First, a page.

21 Replies Latest reply: Oct 25, 2011 1:36 PM by ereninan RSS

    Displaying International Characters

    Tad Staley Community Member
      Some users have been concerned about the fact that Buzzword does not display some international characters - ranging from Greek to Russian. This is accentuated by the fact that we have Buzzword users in well over 100 countries.

      The problem occurs when users attempt to insert some international characters - say, the Greek letter omega - and Buzzword instead displays a dot on the screen. Here's what's going on, for anyone interested:

      Like virtually all modern software, Buzzword adheres to the Unicode standard, where characters are defined with 16 bits, resulting in a total of over 65,000 possible characters.

      However, unlike most desktop software, Buzzword must use something called "embedded fonts". This means that we can't read fonts off a user's computer, but instead we have to download fonts from our server.

      This is where our challenge begins. A font family contains characters - called "glyphs" when drawn on the screen - for some portion of the 65,000 possible characters defined by Unicode. Each available character is downloaded as a small program containing instructions on how to draw the glyph. The instructions are relatively small, but each takes time to download - you can see evidence of this in our "loading fonts" progress bar.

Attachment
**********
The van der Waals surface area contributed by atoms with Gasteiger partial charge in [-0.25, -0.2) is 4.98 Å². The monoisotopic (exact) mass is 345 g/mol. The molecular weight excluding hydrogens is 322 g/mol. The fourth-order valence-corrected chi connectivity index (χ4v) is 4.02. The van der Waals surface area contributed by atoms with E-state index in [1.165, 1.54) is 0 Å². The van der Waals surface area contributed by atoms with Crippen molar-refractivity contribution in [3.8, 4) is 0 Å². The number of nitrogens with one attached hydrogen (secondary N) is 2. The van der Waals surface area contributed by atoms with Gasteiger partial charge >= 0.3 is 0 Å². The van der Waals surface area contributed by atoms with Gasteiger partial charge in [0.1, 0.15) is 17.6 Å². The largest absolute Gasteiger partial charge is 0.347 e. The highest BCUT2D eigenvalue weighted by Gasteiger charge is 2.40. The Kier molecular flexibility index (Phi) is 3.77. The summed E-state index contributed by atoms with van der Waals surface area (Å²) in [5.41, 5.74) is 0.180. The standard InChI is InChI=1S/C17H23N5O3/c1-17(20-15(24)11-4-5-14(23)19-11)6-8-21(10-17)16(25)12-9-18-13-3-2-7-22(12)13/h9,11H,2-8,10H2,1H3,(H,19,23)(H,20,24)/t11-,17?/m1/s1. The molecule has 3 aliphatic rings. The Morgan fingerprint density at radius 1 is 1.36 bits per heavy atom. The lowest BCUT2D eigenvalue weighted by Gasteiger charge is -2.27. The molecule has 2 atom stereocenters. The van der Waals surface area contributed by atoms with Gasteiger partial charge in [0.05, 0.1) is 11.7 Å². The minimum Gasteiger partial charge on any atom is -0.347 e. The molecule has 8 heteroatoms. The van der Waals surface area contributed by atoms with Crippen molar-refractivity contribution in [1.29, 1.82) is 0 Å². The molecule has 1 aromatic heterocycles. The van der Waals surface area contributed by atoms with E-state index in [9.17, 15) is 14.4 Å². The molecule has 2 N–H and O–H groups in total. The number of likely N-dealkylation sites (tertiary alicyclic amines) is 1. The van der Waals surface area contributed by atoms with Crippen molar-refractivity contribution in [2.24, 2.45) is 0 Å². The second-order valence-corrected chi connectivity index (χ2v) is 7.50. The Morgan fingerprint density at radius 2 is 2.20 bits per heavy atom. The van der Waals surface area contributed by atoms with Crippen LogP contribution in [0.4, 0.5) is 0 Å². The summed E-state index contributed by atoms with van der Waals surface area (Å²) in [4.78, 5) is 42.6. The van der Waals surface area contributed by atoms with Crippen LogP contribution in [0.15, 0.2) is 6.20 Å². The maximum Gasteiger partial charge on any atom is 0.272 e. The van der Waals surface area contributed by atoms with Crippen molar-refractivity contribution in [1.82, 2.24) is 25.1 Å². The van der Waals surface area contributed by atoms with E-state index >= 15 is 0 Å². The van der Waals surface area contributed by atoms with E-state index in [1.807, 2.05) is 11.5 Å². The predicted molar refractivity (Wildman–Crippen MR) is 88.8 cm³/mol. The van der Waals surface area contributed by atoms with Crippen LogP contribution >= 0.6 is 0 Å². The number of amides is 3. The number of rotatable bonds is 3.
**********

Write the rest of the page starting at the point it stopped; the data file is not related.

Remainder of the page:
For Buzzword to load relatively quickly, we need to limit the number of characters downloaded with each of our seven font families. Most people use far fewer than 65,000 characters, so for our first phase of deployment, we identified a couple hundred characters to download for each font family. Because our initial market focus was North America, we chose characters from Latin-1, the Western European character set.

      The result: when a user attempts to enter the Greek letter omega, Buzzword recognizes the Unicode character but does not have the downloaded instructions to display the glyph on the screen. The little dot that is displayed instead is an indication that the requested glyph has not been downloaded with the font set.. If the user were to export the document to be read by a desktop program, the glyph would probably be displayed using the computer's fonts.

      Longer term, we'll handle this differently by downloading fonts dynamically, based on the document's contents and a user's settings. In the meantime, we apologize to everyone who uses characters outside the Western European set. We will work to get you a solution as soon as we possibly can.